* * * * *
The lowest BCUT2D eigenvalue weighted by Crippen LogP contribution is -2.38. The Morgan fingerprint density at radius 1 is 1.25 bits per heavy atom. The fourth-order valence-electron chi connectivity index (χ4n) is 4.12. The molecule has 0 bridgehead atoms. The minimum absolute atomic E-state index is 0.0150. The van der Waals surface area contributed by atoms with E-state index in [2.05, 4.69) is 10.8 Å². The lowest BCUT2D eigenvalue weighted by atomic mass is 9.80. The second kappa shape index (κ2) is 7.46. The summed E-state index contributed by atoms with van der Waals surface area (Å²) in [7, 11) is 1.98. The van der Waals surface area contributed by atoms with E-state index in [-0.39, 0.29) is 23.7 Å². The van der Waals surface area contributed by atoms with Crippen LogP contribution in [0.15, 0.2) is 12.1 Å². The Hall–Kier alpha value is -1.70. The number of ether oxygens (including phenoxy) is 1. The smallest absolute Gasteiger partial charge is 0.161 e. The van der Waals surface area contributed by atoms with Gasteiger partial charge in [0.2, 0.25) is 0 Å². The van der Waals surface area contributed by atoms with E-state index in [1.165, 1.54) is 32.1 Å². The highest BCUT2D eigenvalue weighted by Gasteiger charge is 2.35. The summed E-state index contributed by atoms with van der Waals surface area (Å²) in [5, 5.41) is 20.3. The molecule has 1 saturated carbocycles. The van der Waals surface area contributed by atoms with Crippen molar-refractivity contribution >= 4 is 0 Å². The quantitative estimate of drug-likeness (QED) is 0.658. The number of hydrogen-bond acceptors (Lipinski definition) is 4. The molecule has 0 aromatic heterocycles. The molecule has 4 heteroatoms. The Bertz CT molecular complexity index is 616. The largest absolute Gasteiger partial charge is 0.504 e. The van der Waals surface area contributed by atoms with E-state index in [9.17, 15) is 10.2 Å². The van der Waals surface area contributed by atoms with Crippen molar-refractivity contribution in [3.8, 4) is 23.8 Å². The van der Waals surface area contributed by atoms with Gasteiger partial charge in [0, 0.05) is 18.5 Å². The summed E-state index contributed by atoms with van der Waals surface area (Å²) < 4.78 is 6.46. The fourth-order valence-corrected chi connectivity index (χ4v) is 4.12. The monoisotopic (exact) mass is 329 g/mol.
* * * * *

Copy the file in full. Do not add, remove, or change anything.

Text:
The lowest BCUT2D eigenvalue weighted by Crippen LogP contribution is -2.38. The Morgan fingerprint density at radius 1 is 1.25 bits per heavy atom. The fourth-order valence-electron chi connectivity index (χ4n) is 4.12. The molecule has 0 bridgehead atoms. The minimum absolute atomic E-state index is 0.0150. The van der Waals surface area contributed by atoms with E-state index in [2.05, 4.69) is 10.8 Å². The lowest BCUT2D eigenvalue weighted by atomic mass is 9.80. The second kappa shape index (κ2) is 7.46. The summed E-state index contributed by atoms with van der Waals surface area (Å²) in [7, 11) is 1.98. The van der Waals surface area contributed by atoms with E-state index in [-0.39, 0.29) is 23.7 Å². The van der Waals surface area contributed by atoms with Crippen LogP contribution in [0.15, 0.2) is 12.1 Å². The Hall–Kier alpha value is -1.70. The number of ether oxygens (including phenoxy) is 1. The smallest absolute Gasteiger partial charge is 0.161 e. The van der Waals surface area contributed by atoms with Gasteiger partial charge in [0.2, 0.25) is 0 Å². The van der Waals surface area contributed by atoms with E-state index in [1.165, 1.54) is 32.1 Å². The highest BCUT2D eigenvalue weighted by Gasteiger charge is 2.35. The summed E-state index contributed by atoms with van der Waals surface area (Å²) in [5, 5.41) is 20.3. The molecule has 1 saturated carbocycles. The van der Waals surface area contributed by atoms with Crippen molar-refractivity contribution >= 4 is 0 Å². The quantitative estimate of drug-likeness (QED) is 0.658. The number of hydrogen-bond acceptors (Lipinski definition) is 4. The molecule has 0 aromatic heterocycles. The molecule has 4 heteroatoms. The Bertz CT molecular complexity index is 616. The largest absolute Gasteiger partial charge is 0.504 e. The van der Waals surface area contributed by atoms with E-state index in [9.17, 15) is 10.2 Å². The van der Waals surface area contributed by atoms with Crippen molar-refractivity contribution in [3.8, 4) is 23.8 Å². The van der Waals surface area contributed by atoms with Gasteiger partial charge in [0, 0.05) is 18.5 Å². The summed E-state index contributed by atoms with van der Waals surface area (Å²) < 4.78 is 6.46. The fourth-order valence-corrected chi connectivity index (χ4v) is 4.12. The monoisotopic (exact) mass is 329 g/mol.